RVing full-time and van living was on my radar. I had come across a website, www.cheaprvliving.com by Bob Wells, which resounded with my unique ideas and philosophy.  It was a great source of information and I started bookmarking articles that were important to me! It seemed that the RV life would be feasible after I retired.

A renovation had started in our work building and certain floors were being worked on two at a time. When it came time for our floor, the tearing out and replacing the carpet, plastic baseboard, paint and the various glues, dust and cleaner smells were too much for my body to endure. Accommodations were made by moving my desk, files and phone onto another unrenovated floor until the work process was complete.

When I returned to my new cubicle, the smells and chemicals were causing headaches, nausea, dizziness, vomiting and diarrhea as I tried to tough it out. My symptoms were discussed with my supervisor and off I went to my Naturopath Doctor (ND) in another city. The ND and I had a good relationship for several years prior. My prior positions had involved herbicide and pesticide applications along with my other outdoor duties.  Chemical sensitivities, allergies and various intestinal issues appeared that had me turn to natural medicine and eating healthier.  Meeting her had changed my life! She helped me understand the antibiotics and drugs the regular Medical Doctor (MD) had given in prior illnesses only dealt with symptoms not the real problem.  A wide array of blood tests that included the liver were run and compared to my prior tests. The ND discussed the results which showed my liver was overwhelmed with toxins and was dumping them for other organs to try to handle.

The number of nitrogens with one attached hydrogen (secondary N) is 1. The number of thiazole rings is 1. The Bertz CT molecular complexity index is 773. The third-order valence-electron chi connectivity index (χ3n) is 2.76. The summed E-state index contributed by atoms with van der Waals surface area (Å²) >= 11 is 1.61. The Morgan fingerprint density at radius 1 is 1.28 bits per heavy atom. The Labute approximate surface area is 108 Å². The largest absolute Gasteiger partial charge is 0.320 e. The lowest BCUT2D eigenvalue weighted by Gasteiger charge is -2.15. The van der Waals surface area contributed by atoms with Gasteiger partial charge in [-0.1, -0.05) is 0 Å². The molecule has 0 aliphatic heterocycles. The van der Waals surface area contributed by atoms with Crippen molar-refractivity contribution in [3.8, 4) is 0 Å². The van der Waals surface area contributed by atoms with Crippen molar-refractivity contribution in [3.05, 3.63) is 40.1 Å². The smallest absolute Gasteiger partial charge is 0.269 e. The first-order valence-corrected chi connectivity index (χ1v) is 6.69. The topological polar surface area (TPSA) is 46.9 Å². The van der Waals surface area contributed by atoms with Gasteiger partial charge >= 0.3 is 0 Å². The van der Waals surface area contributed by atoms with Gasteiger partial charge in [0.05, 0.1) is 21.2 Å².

The agency then put out canisters designed to detect dangerous chemicals and sent them to a lab for testing. After reporting the ND results to my supervisor, the agency decided they wanted my tests redone by a qualified MD in order to accommodate me. In the meantime, the canisters came back with no harmful toxins or chemicals in the air. It was discussed with my ND and decided that for me to recover as much as possible, exposure to the area was to be limited. Choosing between money/career vs. my health was made. Resignation was the hard, but clear choice.

It was then the realization of how full-timing, van living could possibly improve my health!  A van was chosen, because of my financial situation. Each day afterwards there have been many adventures, challenges and new people, both good and bad. It would have been harder without the wonderful support of many people including Blaize!